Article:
> A Short Story About Upside-Down Skyscrapers

It is official, we are living again the era of skyscrapers! While the East progresses economically, high-rise buildings became an international architecture. Nevertheless there is a strong conceptual competition to turn a simple high tower into a global landmark. This is very significant when we take a look at eVolo annual skyscraper competition. However the craziest concept I ever saw is very old, and the reasons to develop it are related to a big problem of security conditions.

After the great earthquake of 1923, which killed 140 000 people in Tokyo and Yokohama mainly, the Japanese engineers started to think how to host many families in a single safe structure. An article written in the November 1931 issue of Popular Mechanics newspaper, exposes the solution by introducing an inverted skyscraper, or... a depthscraper. It is like an open 35-story tower stuck in a huge hole beneath the ground. One story above the surface supports logistically the whole infrastructure which is covered by armored concrete and supported by steel.

"It was natural, then, that the best engineering brains of Japan should be devoted to the solution of the problem of building earthquake-proof structures; and a clue was given them by the interesting fact that tunnels and subterranean structures suffer less in seismic tremors than edifices on the surface of the ground, where the vibration is unchecked."

"Fresh air, pumped from the surface and properly conditioned, will maintain a regular circulation throughout the building, in which each suite will have its own ventilators. The building will be lighted, during daylight hours, from its great central shaft, or well, which is to be 75 feet in diameter. Prismatic glass in the windows, opening on the shaft, will distribute the light evenly throughout each suite, regardless of the hour."

Therefore it is not surprising that recent utopian projects use the same idea, even with different reasons. eVolo competition (who else?) has a project - designed by Matthew Fromboluti - to construct an underground skyscraper in an abandoned open-pit mining operations in Arizona.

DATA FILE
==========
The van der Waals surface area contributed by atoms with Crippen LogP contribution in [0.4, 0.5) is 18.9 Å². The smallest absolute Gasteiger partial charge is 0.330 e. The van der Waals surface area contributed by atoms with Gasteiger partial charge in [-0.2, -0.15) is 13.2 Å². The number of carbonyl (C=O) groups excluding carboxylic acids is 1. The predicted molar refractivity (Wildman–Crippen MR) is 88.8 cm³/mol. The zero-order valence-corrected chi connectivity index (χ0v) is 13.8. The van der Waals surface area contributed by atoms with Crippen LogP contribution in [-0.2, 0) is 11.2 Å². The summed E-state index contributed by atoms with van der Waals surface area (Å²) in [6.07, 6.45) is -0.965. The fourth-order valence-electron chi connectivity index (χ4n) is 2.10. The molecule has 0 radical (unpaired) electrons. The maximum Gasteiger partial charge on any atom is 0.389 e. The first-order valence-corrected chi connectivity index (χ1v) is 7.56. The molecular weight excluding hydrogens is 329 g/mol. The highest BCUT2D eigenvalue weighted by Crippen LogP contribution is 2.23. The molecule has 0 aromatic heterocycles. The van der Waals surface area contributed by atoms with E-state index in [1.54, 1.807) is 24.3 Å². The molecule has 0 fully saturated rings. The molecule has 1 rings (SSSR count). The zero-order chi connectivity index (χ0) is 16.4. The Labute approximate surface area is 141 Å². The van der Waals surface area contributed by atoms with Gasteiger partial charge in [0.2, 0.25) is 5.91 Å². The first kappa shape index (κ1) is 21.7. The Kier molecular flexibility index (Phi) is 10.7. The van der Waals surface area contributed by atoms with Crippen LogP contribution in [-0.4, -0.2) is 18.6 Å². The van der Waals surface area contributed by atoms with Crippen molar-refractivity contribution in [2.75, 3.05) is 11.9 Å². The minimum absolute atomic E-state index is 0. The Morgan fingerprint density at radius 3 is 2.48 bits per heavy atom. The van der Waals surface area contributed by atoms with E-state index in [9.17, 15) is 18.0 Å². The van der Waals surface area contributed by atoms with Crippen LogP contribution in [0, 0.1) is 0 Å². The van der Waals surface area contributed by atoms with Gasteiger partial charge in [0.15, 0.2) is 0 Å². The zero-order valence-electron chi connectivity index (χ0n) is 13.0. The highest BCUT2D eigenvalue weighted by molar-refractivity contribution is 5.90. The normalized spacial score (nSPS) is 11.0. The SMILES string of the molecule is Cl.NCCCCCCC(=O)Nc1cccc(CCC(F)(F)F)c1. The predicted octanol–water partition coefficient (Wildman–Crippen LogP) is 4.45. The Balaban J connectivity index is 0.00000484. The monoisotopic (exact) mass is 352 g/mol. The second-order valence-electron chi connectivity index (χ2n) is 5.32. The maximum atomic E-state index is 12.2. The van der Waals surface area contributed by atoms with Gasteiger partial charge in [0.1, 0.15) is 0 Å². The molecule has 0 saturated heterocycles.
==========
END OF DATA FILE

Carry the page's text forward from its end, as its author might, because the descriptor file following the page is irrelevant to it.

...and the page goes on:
"Below ground is a 900 foot-deep skyscraper that contains areas for living, working, farming, and even recreation. A light rail system connects the self-sufficient community to the nearby town of Brisbee, and solar and wind energy will be generated. Daylighting will stream in though the skylights to light up the lower parts of the tower, and the entire structure acts as a solar chimney that ushers hot air out through the top of the dome. As the entire complex is located underground, it will not be subjected to the intense heat that above-grade buildings face in the desert. Growing terraces near the top soak up the light from the skylights to grow produce for the entire complex."

In 2011 the same competition awarded with honorable mention a 'groundscraper', projected by the Italian Metarchitects, and called 'Rhizome Tower'. Each tower is an underground city and works as a part of a great network of groundscrapers.

"The project is divided in four different layers, organized around a central core that is open to the light. The first layer is above the surface and contains the recreational, and food production facilities, with agriculture fields, farms, and glasshouses. The entire facade is covered with photovoltaic cells to harvest solar energy and specific locations are also equipped with wind turbines. The second layer, approximately 60 levels, is the residential part, with a diverse range of living quarters according to family sizes. The third and fourth layers are used as offices, and service areas with the deepest part of the project dedicated to the study and harvest of geothermal energy."

More impressive is the project called 'Earthscraper', which is defined as an inverted pyramid that penetrates 1000 feet into the earth below Mexico City's largest public square. Curiously, the mayor already expressed his opinion: only over my dead body...

"It's called an 'earthscraper', and it's a unique solution to a problem affecting almost every large, historical city on earth. You can't build skyscrapers on what little undeveloped land is left in Mexico City, on account of height restrictions. Historical preservation, height restrictions, and density: Pick two. You can’t have them all. Unless you dig."

(citations taken from here, here, here and here)
(eVolo competition website)
(Matthew Fromboluti's project and official website)
(Rhizome Tower project)
(Earthscraper in Archdaily article)
(video about Earthscraper)

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